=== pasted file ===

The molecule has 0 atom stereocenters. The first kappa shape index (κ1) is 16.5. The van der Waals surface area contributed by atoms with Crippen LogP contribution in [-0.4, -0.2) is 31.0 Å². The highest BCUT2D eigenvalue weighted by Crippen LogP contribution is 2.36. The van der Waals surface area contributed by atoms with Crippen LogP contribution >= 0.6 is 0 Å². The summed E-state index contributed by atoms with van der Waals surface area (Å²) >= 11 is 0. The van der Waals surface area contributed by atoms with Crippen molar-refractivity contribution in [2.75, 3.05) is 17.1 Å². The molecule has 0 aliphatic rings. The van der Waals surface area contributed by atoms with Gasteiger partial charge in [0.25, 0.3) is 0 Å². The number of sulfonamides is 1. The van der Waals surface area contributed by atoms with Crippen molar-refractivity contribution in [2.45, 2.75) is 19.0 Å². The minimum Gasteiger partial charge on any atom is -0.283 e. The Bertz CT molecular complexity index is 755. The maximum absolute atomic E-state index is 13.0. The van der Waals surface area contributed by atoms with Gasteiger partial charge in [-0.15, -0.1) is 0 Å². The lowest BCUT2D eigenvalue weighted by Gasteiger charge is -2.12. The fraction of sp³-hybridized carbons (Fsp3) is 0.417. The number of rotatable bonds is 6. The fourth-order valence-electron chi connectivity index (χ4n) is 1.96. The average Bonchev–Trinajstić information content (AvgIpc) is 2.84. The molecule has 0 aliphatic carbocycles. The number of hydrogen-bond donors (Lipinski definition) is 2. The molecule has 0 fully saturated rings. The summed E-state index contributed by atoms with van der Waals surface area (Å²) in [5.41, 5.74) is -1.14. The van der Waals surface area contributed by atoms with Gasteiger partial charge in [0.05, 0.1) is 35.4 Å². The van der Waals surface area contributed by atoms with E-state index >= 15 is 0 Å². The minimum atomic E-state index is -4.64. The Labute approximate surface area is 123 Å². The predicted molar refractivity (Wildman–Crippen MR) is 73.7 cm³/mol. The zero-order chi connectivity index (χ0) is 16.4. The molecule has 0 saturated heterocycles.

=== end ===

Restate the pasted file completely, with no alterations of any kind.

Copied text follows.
The molecule has 0 atom stereocenters. The first kappa shape index (κ1) is 16.5. The van der Waals surface area contributed by atoms with Crippen LogP contribution in [-0.4, -0.2) is 31.0 Å². The highest BCUT2D eigenvalue weighted by Crippen LogP contribution is 2.36. The van der Waals surface area contributed by atoms with Crippen LogP contribution >= 0.6 is 0 Å². The summed E-state index contributed by atoms with van der Waals surface area (Å²) >= 11 is 0. The van der Waals surface area contributed by atoms with Crippen molar-refractivity contribution in [2.75, 3.05) is 17.1 Å². The molecule has 0 aliphatic rings. The van der Waals surface area contributed by atoms with Gasteiger partial charge in [0.25, 0.3) is 0 Å². The number of sulfonamides is 1. The van der Waals surface area contributed by atoms with Crippen molar-refractivity contribution in [2.45, 2.75) is 19.0 Å². The minimum Gasteiger partial charge on any atom is -0.283 e. The Bertz CT molecular complexity index is 755. The maximum absolute atomic E-state index is 13.0. The van der Waals surface area contributed by atoms with Gasteiger partial charge in [-0.15, -0.1) is 0 Å². The lowest BCUT2D eigenvalue weighted by Gasteiger charge is -2.12. The fraction of sp³-hybridized carbons (Fsp3) is 0.417. The number of rotatable bonds is 6. The fourth-order valence-electron chi connectivity index (χ4n) is 1.96. The average Bonchev–Trinajstić information content (AvgIpc) is 2.84. The molecule has 0 aliphatic carbocycles. The number of hydrogen-bond donors (Lipinski definition) is 2. The molecule has 0 fully saturated rings. The summed E-state index contributed by atoms with van der Waals surface area (Å²) in [5.41, 5.74) is -1.14. The van der Waals surface area contributed by atoms with Gasteiger partial charge in [0.05, 0.1) is 35.4 Å². The van der Waals surface area contributed by atoms with E-state index >= 15 is 0 Å². The minimum atomic E-state index is -4.64. The Labute approximate surface area is 123 Å². The predicted molar refractivity (Wildman–Crippen MR) is 73.7 cm³/mol. The zero-order chi connectivity index (χ0) is 16.4. The molecule has 0 saturated heterocycles.